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A powerhouse poet and my friend, Jeannine Hall Gailey, has been blogging and posting about her own discouragement and trying to restore herself by focusing on literature she loves. Thinking of her, and also about the Civil-Rights-inspired poetry my students are currently reading, I asked the members of an undergraduate seminar why they were studying English and creative writing, why that seemed worthwhile to them when there’s so much anti-humanities rhetoric swirling around. What can poetry do? Why read, write, and study it?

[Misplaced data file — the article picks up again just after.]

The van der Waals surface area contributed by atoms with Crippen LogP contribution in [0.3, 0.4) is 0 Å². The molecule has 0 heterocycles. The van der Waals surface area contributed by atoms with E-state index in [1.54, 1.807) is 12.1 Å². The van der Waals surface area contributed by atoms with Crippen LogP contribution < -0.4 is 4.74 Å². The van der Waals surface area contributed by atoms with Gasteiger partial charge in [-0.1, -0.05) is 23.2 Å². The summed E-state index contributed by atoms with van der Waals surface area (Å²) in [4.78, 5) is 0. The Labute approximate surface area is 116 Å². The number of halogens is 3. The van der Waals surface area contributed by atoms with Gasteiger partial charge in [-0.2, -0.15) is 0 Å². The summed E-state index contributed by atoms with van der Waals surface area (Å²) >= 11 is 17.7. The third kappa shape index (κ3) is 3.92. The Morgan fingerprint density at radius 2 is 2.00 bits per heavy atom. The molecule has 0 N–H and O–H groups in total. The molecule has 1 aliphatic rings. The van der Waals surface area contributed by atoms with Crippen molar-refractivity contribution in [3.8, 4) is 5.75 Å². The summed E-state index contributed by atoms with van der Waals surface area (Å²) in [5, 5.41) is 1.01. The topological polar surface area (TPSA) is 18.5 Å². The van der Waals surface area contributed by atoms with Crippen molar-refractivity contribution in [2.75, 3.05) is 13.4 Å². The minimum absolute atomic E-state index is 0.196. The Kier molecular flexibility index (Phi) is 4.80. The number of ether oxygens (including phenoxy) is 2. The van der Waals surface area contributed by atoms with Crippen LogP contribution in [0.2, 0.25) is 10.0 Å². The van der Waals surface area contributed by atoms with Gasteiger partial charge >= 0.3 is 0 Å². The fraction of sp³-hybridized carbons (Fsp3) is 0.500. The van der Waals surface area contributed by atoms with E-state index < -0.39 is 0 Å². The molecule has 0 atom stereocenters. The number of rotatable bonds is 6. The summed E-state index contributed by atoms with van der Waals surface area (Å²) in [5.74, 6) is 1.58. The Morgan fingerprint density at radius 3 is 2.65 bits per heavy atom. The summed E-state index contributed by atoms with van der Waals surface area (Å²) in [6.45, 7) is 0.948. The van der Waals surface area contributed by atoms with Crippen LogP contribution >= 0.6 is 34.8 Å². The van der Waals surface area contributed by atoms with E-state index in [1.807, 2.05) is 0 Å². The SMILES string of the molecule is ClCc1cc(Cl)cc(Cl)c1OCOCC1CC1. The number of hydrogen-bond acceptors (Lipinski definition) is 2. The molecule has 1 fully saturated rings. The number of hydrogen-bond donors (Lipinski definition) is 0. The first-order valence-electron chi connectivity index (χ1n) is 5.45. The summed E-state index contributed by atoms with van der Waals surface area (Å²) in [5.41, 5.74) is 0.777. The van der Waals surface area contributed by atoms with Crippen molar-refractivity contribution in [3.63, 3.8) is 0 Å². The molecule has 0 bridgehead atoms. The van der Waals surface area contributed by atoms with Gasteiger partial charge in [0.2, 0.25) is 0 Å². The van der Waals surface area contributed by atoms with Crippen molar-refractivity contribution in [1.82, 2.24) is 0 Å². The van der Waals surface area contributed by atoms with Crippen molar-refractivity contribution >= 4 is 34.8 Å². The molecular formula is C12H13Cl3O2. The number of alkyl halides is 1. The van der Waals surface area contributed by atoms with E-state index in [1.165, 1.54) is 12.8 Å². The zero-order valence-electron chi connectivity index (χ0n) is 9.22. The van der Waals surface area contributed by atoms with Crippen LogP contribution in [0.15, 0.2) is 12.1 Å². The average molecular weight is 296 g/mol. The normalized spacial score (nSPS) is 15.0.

They gave practical answers about learning to write and wry answers about being too unhappy to thrive without English class in their daily lives. They also talked about how reading certain books had educated them, extended their empathy, and set them intellectually afire. They referenced poems and prose that had reassured them they were not alone and not crazy, although the world has gone mad and it can be hard to find your people. Yes to all of those reasons. I definitely treasure the company, these days, of the poets and bloggers, the English majors and Creative Writing minors, and everyone else who loves literary art enough to get a little obsessive about it. So many Americans seem angry at the wrong people or, what’s even more bewildering to me, too apathetic to take even the smallest of stands against this administration’s destructiveness: to vote.